LOCKPORT – The Niagara County Legislature voted last week to ask the county’s Industrial Development Agency to withdraw tax benefits from any project that employs illegal immigrants.
The lawmakers also voted to ask the IDA to craft a local hiring policy, although at least one Republican legislator criticized the model that Minority Leader Dennis F. Virtuoso, D-Niagara Falls, chose for such a policy.
But both resolutions passed unanimously, even though they were brought forward by the Democratic minority.
“This looks like a resolution I wrote. Why wouldn’t I support it?” asked Majority Leader Richard E. Updegrove, R-Lockport, as the immigration measure was being discussed.
IDA Executive Director Samuel M. Ferraro declined to comment through a spokesman, Ben Roberts, who said there wouldn’t be a response until Ferraro had a chance to discuss the issues with the IDA board, which meets Wednesday.
Virtuoso said his resolutions were triggered by published reports that seven illegal immigrants from Guatemala were recently arrested on the construction site of the Greenpac Mill paper mill in Niagara Falls, a project that received not only IDA tax breaks but state economic development incentives.
The mill is owned by Norampac, a Quebec-based company.
“These subsidies are given to these companies to create jobs for our people,” Virtuoso said. “When they start hiring illegal aliens … they should be able to lose their subsidies.”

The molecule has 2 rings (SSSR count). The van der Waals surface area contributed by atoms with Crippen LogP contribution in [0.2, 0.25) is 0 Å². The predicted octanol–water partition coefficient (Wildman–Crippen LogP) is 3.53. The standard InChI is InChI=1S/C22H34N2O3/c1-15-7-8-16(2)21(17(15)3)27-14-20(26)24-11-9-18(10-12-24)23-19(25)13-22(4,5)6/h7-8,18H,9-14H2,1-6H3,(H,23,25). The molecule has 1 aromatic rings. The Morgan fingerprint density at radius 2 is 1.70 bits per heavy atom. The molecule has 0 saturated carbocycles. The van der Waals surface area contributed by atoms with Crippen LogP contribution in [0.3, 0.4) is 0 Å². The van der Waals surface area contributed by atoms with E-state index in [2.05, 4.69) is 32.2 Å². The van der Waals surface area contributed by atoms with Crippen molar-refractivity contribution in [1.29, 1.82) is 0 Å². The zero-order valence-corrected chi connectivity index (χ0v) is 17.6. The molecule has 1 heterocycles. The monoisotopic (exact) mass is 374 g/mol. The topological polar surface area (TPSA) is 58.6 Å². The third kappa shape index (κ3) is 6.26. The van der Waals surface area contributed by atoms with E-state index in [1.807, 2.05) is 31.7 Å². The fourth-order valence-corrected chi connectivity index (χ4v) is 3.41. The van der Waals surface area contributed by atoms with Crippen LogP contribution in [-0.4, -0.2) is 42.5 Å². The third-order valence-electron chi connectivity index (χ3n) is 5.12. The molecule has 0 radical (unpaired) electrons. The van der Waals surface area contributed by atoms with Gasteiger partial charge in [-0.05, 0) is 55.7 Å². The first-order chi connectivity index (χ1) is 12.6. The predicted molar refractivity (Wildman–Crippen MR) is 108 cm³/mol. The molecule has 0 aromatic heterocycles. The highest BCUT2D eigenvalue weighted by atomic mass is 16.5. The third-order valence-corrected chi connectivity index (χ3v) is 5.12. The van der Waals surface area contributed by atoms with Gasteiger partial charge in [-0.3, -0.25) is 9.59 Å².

“If the IDA can do something to keep this from happening, they should do it,” Updegrove said.
The resolution also was sent to state development agencies, asking them to take similar steps.
A request for a good local hiring policy also was sent to the IDA by the Legislature.
“We have a quiet policy on local hire. There’s no real teeth in it,” Virtuoso said.
The Monroe County IDA demands that all projects it backs must hire all their workers from within a nine-county area around Rochester. Waivers are permitted in certain circumstances, but since the policy was adopted in 2004, only 53 of 367 construction projects have requested waivers.
Virtuoso’s resolution said the Niagara County IDA should have a policy similar to Monroe’s, but Legislator Paul B. Wojtaszek, R-North Tonawanda, called him on that.
“I think we should restrict it to Niagara County,” Wojtaszek said. “‘Similar to Monroe’s nine counties.”
“The language in their policy is all I wanted,” Virtuoso said.
Legislator Jason A. Zona, D-Niagara Falls, said if the IDA doesn’t deliver a local hiring policy, the Legislature could impose one by means of a local law.
In other matters last week, the Legislature:
• Passed Virtuoso’s resolution to create a special committee to study how the county could implement a requirement that all rental housing offered to welfare clients be preinspected for code compliance.
• Adopted a proposal from Refuse District Director Dawn M. Timm to close the district’s construction and demolition landfill. The last day to dump there will be July 3, and a temporary soil cover will be installed by Aug. 16. A permanent cap will be laid next year.
Unanimously passed a resolution opposing state legislation to restrict the use of Niagara River Greenway funding to a strip along the river. Under current rules, the entire county is eligible for such funding.
• Passed a resolution by Republicans Michael A. Hill, of Hartland, and John Syracuse, of Newfane, calling for counties to be allowed to opt out of state-mandated early voting and calling for the state to pay the cost of the program.
• Approved a request from Niagara Falls’ Isaiah 61 Project, a faith-based group rebuilding abandoned homes in that city, for funds from the Western New York Power Proceeds Allocation Board, which passes out money the New York Power Authority earns by selling Niagara Power Project electricity that went unused by local industry.